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Spinning wheel problem

  1. Aug 3, 2004 #1
    Hi All! This is my first real post here.

    I have a pretty basic question regarding rotating objects and the manner in which the rotation becomes a translation.

    If I drop a bicycle wheel against the ground, it bounces back toward my hand. But if the wheel is spinning as it falls, it will move forward after it bounces.

    I know (think) this is because of the opposing friction from the contact of the spinning wheel and the ground, but a diagram of the forces would show a frictional force perpendicular to the wheel's center of mass. Shouldn't this then be a completely rotational force?

    If the wheel is floating perfectly still in space and a force is applied perpendicular to the wheel's center of mass, it will cause the object to spin without any linear translation, like a basketball on the end of somebody's finger, or a plate on a stick, right?

    So a perpendicular force applied opposite to the direction an object is rotating will cause it to move in the direction of the force? Is that right? How would that be calculated?

    Thanks! Hope I made my question understandable. Anything to point me in the right direction would be really appreciated.

  2. jcsd
  3. Aug 3, 2004 #2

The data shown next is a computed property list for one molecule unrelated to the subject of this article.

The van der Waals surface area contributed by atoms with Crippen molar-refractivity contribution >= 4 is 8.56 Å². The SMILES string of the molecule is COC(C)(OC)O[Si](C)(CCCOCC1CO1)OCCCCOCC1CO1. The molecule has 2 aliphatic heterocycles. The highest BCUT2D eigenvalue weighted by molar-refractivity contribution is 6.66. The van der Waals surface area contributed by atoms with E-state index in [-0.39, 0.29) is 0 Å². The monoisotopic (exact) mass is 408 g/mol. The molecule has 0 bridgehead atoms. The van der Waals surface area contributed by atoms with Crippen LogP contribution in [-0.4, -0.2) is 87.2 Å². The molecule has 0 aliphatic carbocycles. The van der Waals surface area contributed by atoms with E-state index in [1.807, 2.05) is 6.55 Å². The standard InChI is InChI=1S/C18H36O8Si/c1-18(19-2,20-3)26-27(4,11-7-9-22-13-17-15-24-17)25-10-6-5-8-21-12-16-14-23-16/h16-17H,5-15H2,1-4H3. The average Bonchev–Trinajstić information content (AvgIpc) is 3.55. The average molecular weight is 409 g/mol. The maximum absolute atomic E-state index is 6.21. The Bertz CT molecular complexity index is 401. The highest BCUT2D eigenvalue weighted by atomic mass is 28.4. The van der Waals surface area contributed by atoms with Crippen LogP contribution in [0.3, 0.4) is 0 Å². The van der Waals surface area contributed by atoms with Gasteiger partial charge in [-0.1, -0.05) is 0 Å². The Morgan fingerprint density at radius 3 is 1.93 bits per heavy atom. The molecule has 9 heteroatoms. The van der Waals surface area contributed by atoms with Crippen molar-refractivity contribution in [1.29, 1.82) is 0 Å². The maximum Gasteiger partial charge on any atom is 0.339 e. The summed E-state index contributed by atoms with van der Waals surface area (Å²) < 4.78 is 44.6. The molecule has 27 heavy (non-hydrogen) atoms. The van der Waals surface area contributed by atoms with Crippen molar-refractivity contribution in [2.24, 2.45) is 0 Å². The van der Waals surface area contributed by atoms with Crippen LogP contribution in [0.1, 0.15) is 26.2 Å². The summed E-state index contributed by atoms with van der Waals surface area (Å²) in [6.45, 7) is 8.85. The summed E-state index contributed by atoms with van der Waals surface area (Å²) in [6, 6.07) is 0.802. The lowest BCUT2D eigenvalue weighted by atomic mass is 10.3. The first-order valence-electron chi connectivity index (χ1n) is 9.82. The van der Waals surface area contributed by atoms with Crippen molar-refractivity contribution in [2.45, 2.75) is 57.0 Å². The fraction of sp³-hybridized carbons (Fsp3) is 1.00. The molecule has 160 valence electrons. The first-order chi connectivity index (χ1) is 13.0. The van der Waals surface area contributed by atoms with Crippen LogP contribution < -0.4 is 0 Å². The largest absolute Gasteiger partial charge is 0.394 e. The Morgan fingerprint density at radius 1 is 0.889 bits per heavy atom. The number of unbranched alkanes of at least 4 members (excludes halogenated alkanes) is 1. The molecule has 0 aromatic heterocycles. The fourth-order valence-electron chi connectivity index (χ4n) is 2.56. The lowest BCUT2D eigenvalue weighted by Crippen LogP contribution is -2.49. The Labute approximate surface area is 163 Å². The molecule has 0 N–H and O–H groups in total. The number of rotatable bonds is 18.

This is something that takes a bit getting used to, but there's no such thing as 'only a rotational force'. I know, it's completely counter-intuitive, but if you apply a force so that it hits the center of mass, then it produces a translation but no rotation. However, if you apply this same force at a different point such that it induces a torque and a rotation, it will still product the same translation!

    This is NOT a violation of any laws. You may be thinking "but isn't there also an increase in kinetic energy, due to the fact that the object is rotation AND translating". That would be a true statement. However, when you apply a force away from the center of mass, the force is applied over a greater distance as the object rotates, and subsequently the increase in kinetic energy comes from the fact that you really did increase the amount of work you did on the object.
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